PORTLAND, Ore. — Former Beaverton resident and two-time Olympian, Julius Achon has just received the honor of a lifetime.
Achon is one of five exceptional Olympians inducted as an Olympian For Life, a prestigious award by the World Olympians Association (WOA).
Achon competed for Uganda in the 1500 meter track event in Atlanta in 1996 and Sydney in 2000.
Each Olympics, the WOA chooses five Olympians for the award, one from each continent, recognizing them for using their Olympic experience to make the world a better place by promoting Olympic values at every stage of their lives.
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Achon eventually returned to his native Uganda where he co-founded the Achon Uganda Children's Fund along with the late Jim Fee of Portland.
The AUCF'S mission is to improve health care and education for children in Uganda and to help rebuild his local community after decades of civil war.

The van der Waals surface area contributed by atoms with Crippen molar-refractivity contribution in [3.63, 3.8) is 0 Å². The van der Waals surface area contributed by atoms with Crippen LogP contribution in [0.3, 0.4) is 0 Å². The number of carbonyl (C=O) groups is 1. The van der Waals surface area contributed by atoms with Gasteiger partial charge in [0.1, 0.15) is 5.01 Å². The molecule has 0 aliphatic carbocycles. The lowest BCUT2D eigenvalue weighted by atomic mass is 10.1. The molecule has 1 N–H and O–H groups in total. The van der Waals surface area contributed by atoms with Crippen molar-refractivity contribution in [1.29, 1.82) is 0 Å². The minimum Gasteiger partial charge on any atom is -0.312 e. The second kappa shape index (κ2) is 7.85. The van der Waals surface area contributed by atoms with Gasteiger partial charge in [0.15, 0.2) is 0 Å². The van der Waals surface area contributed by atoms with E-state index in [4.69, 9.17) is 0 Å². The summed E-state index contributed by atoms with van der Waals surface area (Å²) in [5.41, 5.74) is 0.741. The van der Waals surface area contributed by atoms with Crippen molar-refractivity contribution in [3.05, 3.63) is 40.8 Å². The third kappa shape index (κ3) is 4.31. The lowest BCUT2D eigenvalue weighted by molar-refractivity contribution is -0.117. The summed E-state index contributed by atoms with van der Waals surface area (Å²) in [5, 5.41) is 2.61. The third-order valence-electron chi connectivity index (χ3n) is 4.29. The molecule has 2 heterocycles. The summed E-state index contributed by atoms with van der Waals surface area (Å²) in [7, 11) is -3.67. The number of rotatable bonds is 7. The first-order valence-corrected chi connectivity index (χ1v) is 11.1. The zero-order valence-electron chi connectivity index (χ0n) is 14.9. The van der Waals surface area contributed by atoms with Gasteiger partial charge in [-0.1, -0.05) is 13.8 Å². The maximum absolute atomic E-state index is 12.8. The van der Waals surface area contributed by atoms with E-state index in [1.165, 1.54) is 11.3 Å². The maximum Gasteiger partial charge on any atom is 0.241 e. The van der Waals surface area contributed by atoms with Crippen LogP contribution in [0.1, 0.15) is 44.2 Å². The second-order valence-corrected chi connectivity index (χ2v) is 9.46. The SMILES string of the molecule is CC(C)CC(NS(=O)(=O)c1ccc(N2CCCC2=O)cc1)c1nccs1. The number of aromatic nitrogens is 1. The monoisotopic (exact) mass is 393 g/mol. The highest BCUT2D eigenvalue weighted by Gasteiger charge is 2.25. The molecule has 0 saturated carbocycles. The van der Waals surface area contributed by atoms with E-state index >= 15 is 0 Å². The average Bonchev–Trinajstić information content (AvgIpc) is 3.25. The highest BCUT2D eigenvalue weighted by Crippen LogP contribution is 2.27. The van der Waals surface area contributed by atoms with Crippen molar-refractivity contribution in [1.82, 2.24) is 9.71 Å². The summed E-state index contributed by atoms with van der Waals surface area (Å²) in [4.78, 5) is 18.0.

From Child Soldier to Olympian to philanthropist to politician
As a young boy, Achon was abducted by rebels with the Lord's Resistance Army and forced to be a boy soldier. Miraculously, he escaped, and would go on to become a world renowned runner and philanthropist.
Achon is now a member of Uganda's Parliament representing Otuke County.
His life story from child soldier, to Olympian, to philanthropist, to politician is the subject of the book "The Boy Who Runs" by John Brant.
The Induction Ceremony
During the induction ceremony on July 26, WOA President Joël Bouzou said, "It makes me extremely proud to know that every day, in every country around the world, Olympians are making a positive contribution to the lives of others, working tirelessly to exemplify the Olympic ideals and ensuring the spirit of Olympism lives on."
Achon said his Olympic career offered him the opportunity to change the lives of people in his community and country.
Three other Olympians inducted include two-time swimming gold medalist for the U.S. Donna de Varona, Koji Murofushi, the Japanese 2004 Olympic gold medalist in the hammer throw and British hurdler Alan Pascoe.
Olympian Rachael Lynch, Australia's hockey goalkeeper, also received the award for her work as a nurse during the COVID-19 pandemic.